Supporting financing of ‘green’ projects in South Africa


South African businesses continually look to improve their ability to cope with increasing energy prices and environmental performance, especially in terms of reducing greenhouse gas emission. One of the key parts of developing projects that support these aims is to ensure access to finance.

There are several options for businesses to do this, including their business banks, but there are specific sources of finance created to support such projects. One of these is the IDC’s SUNREF credit line, which uses funds from the French Development Agency AFD. 

Barry Bredenkamp, General Manager for Energy Efficiency at the South African National Energy Development Institute (SANEDI) explains, “This funding makes it possible for South African businesses to develop renewable energy and energy efficiency projects, in support of our country’s efforts towards a green transition.

“SANEDI supports this initiative by hosting the SUNREF Technical Assistance Facility, which assists the IDC in accessing the SUNREF II funds”

SUNREF process

Rob Short, SUNREF II team leader in South Africa, adds, “It can be any business, in any sector, that wants to look at energy efficiency or renewable projects in terms of its own internal processes or within its supply chain, as well as companies that provide manufacturing services or goods for the renewable energy and energy efficiency sectors.

“The types of projects, which would be considered for funding, comprise solar rooftop PV, biogas projects, biomass energy projects and any industrial projects that lead to improved energy efficiency and reduced greenhouse gas emissions”.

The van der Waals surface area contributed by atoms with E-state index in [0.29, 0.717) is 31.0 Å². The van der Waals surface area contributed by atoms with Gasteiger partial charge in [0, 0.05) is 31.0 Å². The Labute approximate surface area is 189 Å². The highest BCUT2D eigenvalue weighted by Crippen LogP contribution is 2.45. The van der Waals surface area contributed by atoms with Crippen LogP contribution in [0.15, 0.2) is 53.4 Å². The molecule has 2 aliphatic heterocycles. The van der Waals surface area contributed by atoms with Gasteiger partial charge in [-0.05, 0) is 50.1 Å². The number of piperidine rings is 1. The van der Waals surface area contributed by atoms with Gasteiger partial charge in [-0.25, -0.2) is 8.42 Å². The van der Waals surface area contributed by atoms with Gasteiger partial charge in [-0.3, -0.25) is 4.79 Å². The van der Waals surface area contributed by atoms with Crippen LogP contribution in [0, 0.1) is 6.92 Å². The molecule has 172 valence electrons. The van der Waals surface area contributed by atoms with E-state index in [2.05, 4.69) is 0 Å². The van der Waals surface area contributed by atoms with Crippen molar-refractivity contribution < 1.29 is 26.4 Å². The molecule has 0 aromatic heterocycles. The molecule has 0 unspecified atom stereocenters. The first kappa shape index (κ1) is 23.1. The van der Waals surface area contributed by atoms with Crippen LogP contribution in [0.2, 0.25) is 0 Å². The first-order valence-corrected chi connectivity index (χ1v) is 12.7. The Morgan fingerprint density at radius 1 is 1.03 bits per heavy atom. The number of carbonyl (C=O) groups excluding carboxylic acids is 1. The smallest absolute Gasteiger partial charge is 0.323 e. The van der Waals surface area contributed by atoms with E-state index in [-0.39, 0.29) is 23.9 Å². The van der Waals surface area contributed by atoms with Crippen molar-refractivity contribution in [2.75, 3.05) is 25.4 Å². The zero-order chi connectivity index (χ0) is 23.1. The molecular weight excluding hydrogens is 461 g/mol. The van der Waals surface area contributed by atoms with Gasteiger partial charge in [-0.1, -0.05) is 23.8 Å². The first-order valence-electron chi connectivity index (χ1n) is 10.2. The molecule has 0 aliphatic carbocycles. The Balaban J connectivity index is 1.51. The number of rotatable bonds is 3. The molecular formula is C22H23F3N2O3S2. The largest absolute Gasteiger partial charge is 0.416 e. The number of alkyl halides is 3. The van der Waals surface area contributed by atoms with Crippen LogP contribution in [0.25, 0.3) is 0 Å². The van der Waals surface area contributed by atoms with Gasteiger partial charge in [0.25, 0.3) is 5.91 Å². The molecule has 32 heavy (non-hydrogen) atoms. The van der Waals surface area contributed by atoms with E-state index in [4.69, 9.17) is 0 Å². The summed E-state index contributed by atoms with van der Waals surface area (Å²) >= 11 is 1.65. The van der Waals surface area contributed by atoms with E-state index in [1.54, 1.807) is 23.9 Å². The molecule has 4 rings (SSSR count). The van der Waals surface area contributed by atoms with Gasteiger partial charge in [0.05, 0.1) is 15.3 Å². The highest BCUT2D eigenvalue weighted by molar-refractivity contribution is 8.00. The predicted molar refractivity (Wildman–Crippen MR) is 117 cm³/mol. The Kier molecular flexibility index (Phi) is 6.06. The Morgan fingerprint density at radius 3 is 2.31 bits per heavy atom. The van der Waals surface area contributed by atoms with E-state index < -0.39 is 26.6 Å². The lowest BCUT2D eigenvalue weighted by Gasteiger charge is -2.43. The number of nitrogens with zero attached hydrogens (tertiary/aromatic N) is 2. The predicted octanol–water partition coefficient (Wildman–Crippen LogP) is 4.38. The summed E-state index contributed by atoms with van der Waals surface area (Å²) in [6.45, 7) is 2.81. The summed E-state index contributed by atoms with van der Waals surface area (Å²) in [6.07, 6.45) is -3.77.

“The IDC’s SUNREF credit line is a debt fund, offered at a concessionary rate. SUNREF II builds on SUNREF I, which was implemented from 2012 and 2015 and whose success led to the development of this second credit line.”

Some of the projects funded by SUNREF I and II include

  • Enabling a bakery to replace heavy oil with biomass for its heat requirements 
  • Several energy efficient lighting installations using LEDs
  • Steam produced using biomass for a dairy processing facility
  • Installation solar rooftop PV for a manufacturing facility

Energy costs will not drop

“Now, more than ever, is the time to invest in energy efficient projects,” continues Bredenkamp. “Escalating electricity costs and energy security concerns and the recently implemented carbon tax, create a landscape that should see more businesses adopting clean energy projects to address these challenges.

“In addition, there are also incentives being offered to businesses through the SARS Section 12L tax incentive, which SANEDI is responsible for implementing. The 12L incentive encourages businesses to reduce their electricity bills and improve their carbon footprint, while at the same time giving a rebate on their tax return.

“We trust that South African energy-conscious organisations will be taking up all these types of opportunities to build a greener future,” he concludes.

comments powered by Disqus


This edition

Issue 39